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The Accolade

The Student News Site of Sunny Hills High School

The Accolade

The Student News Site of Sunny Hills High School

The Accolade

CLUB CORNER: STEMup4Youth’s take-home science experiments have taken off with children at Fullerton Public Library

Senior+Garv+Jain+refills+science%2C+technology%2C+engineering+and+math+%5BSTEM%5D+kits+at+the+Fullerton+Public+Library+on+Thursday%2C+Nov.+30.+The+vice+president+of+STEMup4Youth+is+among+three+club+members+who+visit+the+library+each+month.+
Image used with permission from Susie Kim.
Senior Garv Jain refills science, technology, engineering and math [STEM] kits at the Fullerton Public Library on Thursday, Nov. 30. The vice president of STEMup4Youth is among three club members who visit the library each month.

When then-rising senior Susie Kim was headed to Seoul this past summer on board an Air Premia flight, Kim did a mental run-through as to what she’d need to do once the plane landed at the airport.

  1. Catch up with social media notifications on her phone.
  2. Text her Korean relatives that she’s arrived.
  3. Visit the convenience store for a quick meal.

And so when she woke up at her grandma’s house the next day, the one thing Kim never anticipated from her mental run-through was an email from Keithley Hale, a librarian at the Fullerton Public Library:

“The STEM [science, technology, engineering, math] Kits have been super, super popular. We are all out of everything you have given us. The kids are having so much fun with them.”

Kim said she was surprised to have received the email so soon.

“It wasn’t too long since we started this project so knowing that it was successful made me proud,” the senior said. “But I was also worried because I wasn’t home to help my cabinet or make more than what I had prepared, so I was scared we would run out of the backups I had prepared before I left for Korea.”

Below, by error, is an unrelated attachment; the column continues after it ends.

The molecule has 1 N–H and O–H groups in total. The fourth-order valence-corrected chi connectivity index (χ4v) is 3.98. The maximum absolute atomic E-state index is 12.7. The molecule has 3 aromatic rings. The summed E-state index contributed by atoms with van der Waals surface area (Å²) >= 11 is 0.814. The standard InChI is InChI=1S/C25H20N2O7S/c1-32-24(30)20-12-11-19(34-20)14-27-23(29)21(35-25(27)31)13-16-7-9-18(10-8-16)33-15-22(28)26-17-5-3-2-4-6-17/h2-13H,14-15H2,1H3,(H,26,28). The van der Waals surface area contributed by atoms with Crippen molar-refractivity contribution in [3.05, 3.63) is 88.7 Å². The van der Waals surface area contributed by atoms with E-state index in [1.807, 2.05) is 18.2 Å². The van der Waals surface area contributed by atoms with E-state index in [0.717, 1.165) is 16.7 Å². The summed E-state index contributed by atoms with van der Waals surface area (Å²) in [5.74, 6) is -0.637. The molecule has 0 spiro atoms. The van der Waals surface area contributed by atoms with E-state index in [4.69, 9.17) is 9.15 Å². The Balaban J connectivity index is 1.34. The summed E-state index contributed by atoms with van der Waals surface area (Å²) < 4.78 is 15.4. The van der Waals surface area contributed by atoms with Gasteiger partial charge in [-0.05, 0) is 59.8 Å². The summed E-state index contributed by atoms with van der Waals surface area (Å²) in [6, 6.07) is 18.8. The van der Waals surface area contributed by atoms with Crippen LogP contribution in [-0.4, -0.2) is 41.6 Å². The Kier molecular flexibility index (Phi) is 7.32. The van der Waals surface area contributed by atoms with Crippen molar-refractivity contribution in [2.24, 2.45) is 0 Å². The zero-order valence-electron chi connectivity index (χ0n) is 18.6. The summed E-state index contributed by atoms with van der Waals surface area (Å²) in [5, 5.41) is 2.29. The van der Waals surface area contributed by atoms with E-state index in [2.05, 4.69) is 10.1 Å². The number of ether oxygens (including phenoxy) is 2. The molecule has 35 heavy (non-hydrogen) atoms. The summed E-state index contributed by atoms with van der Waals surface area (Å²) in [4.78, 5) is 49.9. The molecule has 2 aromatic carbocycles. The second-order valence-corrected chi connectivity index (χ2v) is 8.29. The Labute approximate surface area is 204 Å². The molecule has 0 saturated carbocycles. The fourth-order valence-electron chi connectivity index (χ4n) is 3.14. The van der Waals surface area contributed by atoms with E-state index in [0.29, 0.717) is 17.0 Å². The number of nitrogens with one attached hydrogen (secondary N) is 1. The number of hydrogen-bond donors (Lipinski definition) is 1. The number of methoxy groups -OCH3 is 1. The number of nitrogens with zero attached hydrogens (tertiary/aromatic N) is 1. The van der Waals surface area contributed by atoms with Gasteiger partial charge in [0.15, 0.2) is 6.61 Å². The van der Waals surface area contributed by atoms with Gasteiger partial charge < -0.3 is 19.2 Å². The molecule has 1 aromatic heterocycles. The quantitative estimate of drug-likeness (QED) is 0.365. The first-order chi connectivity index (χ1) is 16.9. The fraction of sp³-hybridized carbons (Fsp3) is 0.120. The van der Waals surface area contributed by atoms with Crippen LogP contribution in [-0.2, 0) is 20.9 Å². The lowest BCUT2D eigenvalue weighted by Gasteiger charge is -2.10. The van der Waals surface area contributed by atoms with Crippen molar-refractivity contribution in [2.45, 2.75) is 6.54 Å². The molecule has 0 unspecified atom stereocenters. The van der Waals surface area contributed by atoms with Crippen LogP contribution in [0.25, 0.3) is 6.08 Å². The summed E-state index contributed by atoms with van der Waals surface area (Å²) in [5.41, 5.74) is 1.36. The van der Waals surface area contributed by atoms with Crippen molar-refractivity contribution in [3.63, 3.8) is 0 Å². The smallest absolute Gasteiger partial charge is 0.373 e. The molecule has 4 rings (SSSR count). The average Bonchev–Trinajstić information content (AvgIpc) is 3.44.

She then contacted her fellow cabinet member, senior Ashley Kim, who went to the library that day to refill the library with 50 extra prepackaged bags.

“I was super happy and grateful; Susie has always been quick to respond to emails and to get more kits in the library,” Hale said. “We always hate having to say we’ve run out [to kids], but Susie and the team have been great about getting more kits to us quickly.”

As president of STEMup4Youth, Susie Kim began supplying the library with monthly science experiments for children to take home as an ongoing activity with the Sunny Hills chapter of STEMup4Youth, which was approved by the Associated Student Body [ASB] on Sept. 15, 2022. The organization aims to provide underserved children with hands-on STEM activities that they typically would not have access to.

She first thought of the idea of starting STEMup4Youth at Sunny Hills in early 2022 after her discussion with a friend who attends Sunny Hills’ rival school, Troy High School.

The STEMup4Youth organization at Troy began in 2013, nine years before then-sophomore Susie Kim joined after her friend from the rival school invited her.

“After volunteering with them for a while during my sophomore year, I thought it would be a great opportunity to bring this club to Sunny Hills and get other Lancers involved in it, too,” she said.

With the idea of opening a Sunny Hills-specific chapter, Susie Kim said she reached out to then-sophomore Garv Jain, whom she remembered also volunteered under the Troy chapter.

A Google Slides presentation compiled by STEMup4Youth club president senior Susie Kim lists examples of events the organization hosts for underserved children. Kim presented the information to the Associated Student Body on Sept. 13, 2022 to get the club approved for Sunny Hills.

They created an Instagram account in July 2022, recruiting cabinet members including activity manager Ashley Kim to promote a Google Form through which individuals could apply.

Jain and Ashley Kim, both ASB members, helped Susie Kim propose her club application with a Google Slide presentation to the ASB in September of the 2022-2023 school year.

“I was actually really excited because I had gotten a lot of help from the ASB cabinet members, and they gave really good advice,” Susie Kim said.